Outcome-Driven Individuals are More Likely to Rely on Intuition when Forming Political Opinions

Jordan Ingersoll
July 16, 2020

(This article is part of our PorTRAITS Series, Stories Told Using pymetrics Data)

Amid this public health crisis and time of social unrest, individuals are inevitably forced to confront their own political viewpoints regarding the measures that governments are taking to put a stop to the injustices, hazards, and uncertainties before us. The variety of viewpoints is arguably more visible than ever, as many are taking to social media to express themselves as social distancing practices are disabling us all from directly interacting with family, friends, and colleagues to the degree that we were used to. At pymetrics, we were interested in better understanding how comfortable individuals are in sharing political views publicly. Furthermore, we explored what kind of information they tend to rely on to formulate such opinions, whether it be their own gut instincts, information from experts, or hard data, and how that is correlated with the way they otherwise allot their efforts on a daily basis.

Continue reading below to see the results of our survey: 

The above graph demonstrates that those working in the healthcare and hospitality industries are most comfortable publicly sharing their political views, whereas those working in the government sector are least comfortable, followed by Finance, Manufacturing, and Legal industries. On the whole, less than half of the surveyed participants feel very comfortable sharing their political views in public. 

This comfort relates to pymetrics factor scores specifically as follows: individuals who are “methodical”, meaning they tend to be systematic in the way they complete tasks and are often thorough and restrained, are significantly less comfortable sharing their political views publicly. On the other hand, those who are more biased to action tend to not be concerned when they make mistakes are more likely to be open with their political perspectives. 

The above graph conveys that individuals who are outcome-driven, meaning they may be more likely to allocate effort and energy to tasks in a selective manner, focusing on the activities that will provide the highest reward for the time invested, are most likely to rely on their intuition/gut when it comes to forming views of politics and current events. On the other hand, those who are hard-working, and work equally hard across all tasks regardless of how much they expect to be rewarded for task completion, are more likely to rely on data/statistics and relevant experiences of others, but above all relevant expert opinions.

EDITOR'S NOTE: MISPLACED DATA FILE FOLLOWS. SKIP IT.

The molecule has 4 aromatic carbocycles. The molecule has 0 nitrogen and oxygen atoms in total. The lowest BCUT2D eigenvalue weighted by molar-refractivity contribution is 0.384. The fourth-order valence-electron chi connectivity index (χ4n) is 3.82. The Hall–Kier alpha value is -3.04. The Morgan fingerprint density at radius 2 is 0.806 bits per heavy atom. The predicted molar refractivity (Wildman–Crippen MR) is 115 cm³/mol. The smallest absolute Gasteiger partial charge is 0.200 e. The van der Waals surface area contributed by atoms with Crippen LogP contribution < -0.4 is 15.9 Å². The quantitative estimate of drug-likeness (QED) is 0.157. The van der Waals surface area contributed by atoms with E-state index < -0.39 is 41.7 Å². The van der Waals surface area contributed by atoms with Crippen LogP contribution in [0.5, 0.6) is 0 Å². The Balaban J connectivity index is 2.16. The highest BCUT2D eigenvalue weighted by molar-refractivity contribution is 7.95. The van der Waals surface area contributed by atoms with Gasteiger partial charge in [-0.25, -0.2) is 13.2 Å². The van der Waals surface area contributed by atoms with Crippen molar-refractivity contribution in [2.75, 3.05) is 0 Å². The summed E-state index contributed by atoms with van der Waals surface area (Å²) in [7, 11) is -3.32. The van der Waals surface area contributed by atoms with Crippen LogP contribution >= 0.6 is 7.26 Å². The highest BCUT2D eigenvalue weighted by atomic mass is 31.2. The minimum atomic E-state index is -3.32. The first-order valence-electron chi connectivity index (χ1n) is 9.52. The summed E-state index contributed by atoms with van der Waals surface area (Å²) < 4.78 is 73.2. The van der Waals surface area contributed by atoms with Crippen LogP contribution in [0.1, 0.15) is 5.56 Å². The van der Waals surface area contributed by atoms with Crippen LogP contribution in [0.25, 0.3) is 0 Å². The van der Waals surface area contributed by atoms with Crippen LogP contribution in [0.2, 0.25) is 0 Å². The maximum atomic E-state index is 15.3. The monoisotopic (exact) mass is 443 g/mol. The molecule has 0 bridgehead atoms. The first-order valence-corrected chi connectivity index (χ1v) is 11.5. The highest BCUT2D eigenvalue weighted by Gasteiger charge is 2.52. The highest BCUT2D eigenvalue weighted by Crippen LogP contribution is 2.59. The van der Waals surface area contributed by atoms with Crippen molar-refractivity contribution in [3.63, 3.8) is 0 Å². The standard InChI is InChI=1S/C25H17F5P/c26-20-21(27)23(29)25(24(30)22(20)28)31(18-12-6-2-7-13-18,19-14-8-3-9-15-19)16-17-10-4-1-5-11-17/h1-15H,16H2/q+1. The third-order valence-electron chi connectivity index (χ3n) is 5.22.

For the same group of individuals who are identified as “hard-working” for pymetrics’ Effort factor, most consume content from diverse sources, followed by content shared by experts and other prominent voices, then front pages and recommended reads from preferred outlets, and finally content shared by friends and colleagues. Those who are “outcome-driven” follow the same pattern of news consumption, even though it leads to them ultimately relying on their own gut and intuition to form political opinions. This distinction is revealing of the ways in which styles of exerting effort are related to differences in sharing political opinions, even when the types of sources relied on are by-and-large the same.  

In thinking about the results captured by this poll, it is worth noting that pymetrics does not believe that it is inherently “better” for people to score to one side of our factors over the other. Being on either side of each factor spectrum may just better position someone to be a fit for one job at a particular organization over another, or in the case of sharing political opinions, relate to how comfortable they are doing so publicly. In all, the current economic climate brought on by COVID has affected everyone, everywhere. We all naturally have opinions about the way the crisis is being managed, and even more generally about the way the world works. Whether opinions are shared publicly or between close friends, research points to sharing opinions, especially with those who have different viewpoints, as being crucial to staying informed and developing empathy for others.

For more information on pymetrics, please reach out to us here.